Monday, October 18, 2010

What goes on in the wilderness! The mystery of the disappearing coconuts, adapting to climate change, another diplomatic visit, a Swiss gone native, bantams, Asils & guineas, and the great mouse deer rescue

Wasgamuwa

A new day...a new beginning at Wasgamuwa

Dawn for me always represents the promise of hope

Dawn―what a great concept! It is the best time of day as far as I’m concerned. A new day, a new beginning…and the same old problems! At 5 am in the morning, Siriya our Ambassador Lodge caretaker along with my customarily cup of hot Ceylon tea has brought a host of complaints. There goes my tranquility and bliss. Since the visit of the Honorable Patricia Butenis, the United States Ambassador to Sri Lanka for a 3 day visit to our field house we have renamed our field house the Ambassador Lodge and the room she stayed the Ambassador Suite which has a large bedroom, its own living room and attached bath. First among Siriya’s complaints is that coconuts that are left on the kitchen counter for cooking are disappearing. The second complaint is along with the coconuts he is also missing his betel leaves depriving him of his customarily chew. Stopping him before he could go on listing more complaints―I ask Siriya for how long this has been going on? Siriya claims it has been going for about a week now. So putting aside what I was working on I put on my mantle of undercover investigator and set out to catch the Pol and Bulath Hora (coconut and betel thief). It took my mind back to the days when as a kid I used to read Enid Blyton mysteries and Hardy Boys books. A little bit of sleuth work had to be done in Sherlock Holmes style aided by my very unlike Dr. Watson side kick, the devious Siriya.

Climate Change

Climate change is supposed to be the most important and biggest environmental challenge the world will face in the new millennium. Since the past 3 years the Sri Lanka Wildlife Conservation Society has been trying to address this issue―especially by developing local actions for rural farming communities to adapt to climate change. One of the seminal and innovative programs was our Project Orange Elephant (POE). The goals and objectives of POE are multifold. First amongst its objective is to identify and promote alternative crops that are not susceptible to elephant raiding―basically these are crops that elephants do not prefer to eat while bringing the farmer an equal or better income than cultivating rice. The crops also need to be suitable to changing climatic conditions irrespective of whether cultivation seasons get shorter or longer. Basically a “no regrets” approach where the project outcomes will be beneficial either way. As mentioned earlier whatever alternative crops that are selected―not only do they have to survive drastic weather fluctuations but also survive elephant depredations as well. Through our ongoing field work we identified citrus as a good alternative crop that could provide farmers with an economic buffer if their main cereal crops suffered from elephant raids as well climate change induced events such as droughts and floods.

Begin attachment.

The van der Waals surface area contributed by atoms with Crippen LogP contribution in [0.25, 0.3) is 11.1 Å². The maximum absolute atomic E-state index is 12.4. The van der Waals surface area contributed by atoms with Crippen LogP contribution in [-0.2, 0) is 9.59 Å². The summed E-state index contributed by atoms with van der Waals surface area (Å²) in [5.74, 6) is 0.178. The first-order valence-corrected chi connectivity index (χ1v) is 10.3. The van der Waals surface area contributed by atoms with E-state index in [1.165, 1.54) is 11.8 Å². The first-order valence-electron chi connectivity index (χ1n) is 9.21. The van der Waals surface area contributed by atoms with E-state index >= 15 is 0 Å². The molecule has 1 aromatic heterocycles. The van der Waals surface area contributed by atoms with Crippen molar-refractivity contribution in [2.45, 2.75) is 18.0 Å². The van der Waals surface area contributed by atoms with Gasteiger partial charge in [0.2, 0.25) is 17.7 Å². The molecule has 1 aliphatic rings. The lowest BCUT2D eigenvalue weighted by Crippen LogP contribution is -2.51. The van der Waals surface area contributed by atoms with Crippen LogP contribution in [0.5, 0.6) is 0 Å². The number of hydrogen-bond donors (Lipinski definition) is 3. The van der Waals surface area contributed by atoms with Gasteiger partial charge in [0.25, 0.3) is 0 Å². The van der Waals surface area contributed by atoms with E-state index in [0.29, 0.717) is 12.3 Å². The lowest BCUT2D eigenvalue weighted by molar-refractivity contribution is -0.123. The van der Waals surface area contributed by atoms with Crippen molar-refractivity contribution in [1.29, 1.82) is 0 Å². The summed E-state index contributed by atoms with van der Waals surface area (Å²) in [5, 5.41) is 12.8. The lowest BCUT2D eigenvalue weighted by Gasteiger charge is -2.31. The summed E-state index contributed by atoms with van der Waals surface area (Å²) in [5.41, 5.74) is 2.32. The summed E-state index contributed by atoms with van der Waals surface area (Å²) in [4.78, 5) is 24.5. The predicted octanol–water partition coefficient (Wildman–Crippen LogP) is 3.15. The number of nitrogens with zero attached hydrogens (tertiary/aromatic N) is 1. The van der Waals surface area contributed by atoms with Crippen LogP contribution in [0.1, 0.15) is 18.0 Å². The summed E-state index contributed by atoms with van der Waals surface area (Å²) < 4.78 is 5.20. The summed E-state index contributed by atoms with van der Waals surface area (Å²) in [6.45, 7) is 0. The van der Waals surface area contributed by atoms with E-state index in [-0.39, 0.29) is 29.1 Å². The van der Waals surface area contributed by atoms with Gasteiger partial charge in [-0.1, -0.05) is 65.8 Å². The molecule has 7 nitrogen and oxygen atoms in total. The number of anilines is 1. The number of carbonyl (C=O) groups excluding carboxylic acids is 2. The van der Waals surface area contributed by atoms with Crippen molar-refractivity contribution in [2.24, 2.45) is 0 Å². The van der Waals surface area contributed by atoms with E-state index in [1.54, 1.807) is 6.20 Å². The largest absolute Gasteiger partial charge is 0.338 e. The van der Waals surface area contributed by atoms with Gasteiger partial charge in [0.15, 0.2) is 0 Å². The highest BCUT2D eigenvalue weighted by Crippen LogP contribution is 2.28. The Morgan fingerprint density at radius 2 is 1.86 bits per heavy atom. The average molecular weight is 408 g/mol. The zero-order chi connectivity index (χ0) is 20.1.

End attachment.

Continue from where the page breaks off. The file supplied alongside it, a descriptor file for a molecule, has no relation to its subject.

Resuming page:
To make sure that citrus could fulfill this role, we conducted feeding trials with the six elephants at the Dehiwala Zoo to ensure that elephants did not eat citrus preferentially. The elephants were given a selection of 9 food items: carrot, pumpkin, banana, grapefruit, mandarin, orange, bitter gourd, cucumber and a branch of a citrus tree. To ensure they were all very hungry at the time―the trials were conducted always before their main meals. Instead of giving them their main meals each elephant was given the same quantity of the 9 food items first. Six elephant keepers stood in front of each elephant with a basket of food containing the 9 food items in equal portions. Six independent observers were stationed at each elephant to record their feeding behavior. At the ringing of a bell the keepers offered the food to the elephants. The manner in which the elephants selected and ate the various foods was recorded and at the end of 15 minutes the bell was rung and all the leftover food items were collected and measured. The feeding trials were conducted three times a day always before the elephants were given their main meals for 3 non-consecutive days paced over one month to ensure that the elephants did not get habituated. The results showed that elephants did not prefer to eat citrus fruits and bitter gourd.

Nine kinds of vegetables and fruits were selected randomly including 4 varieties of citrus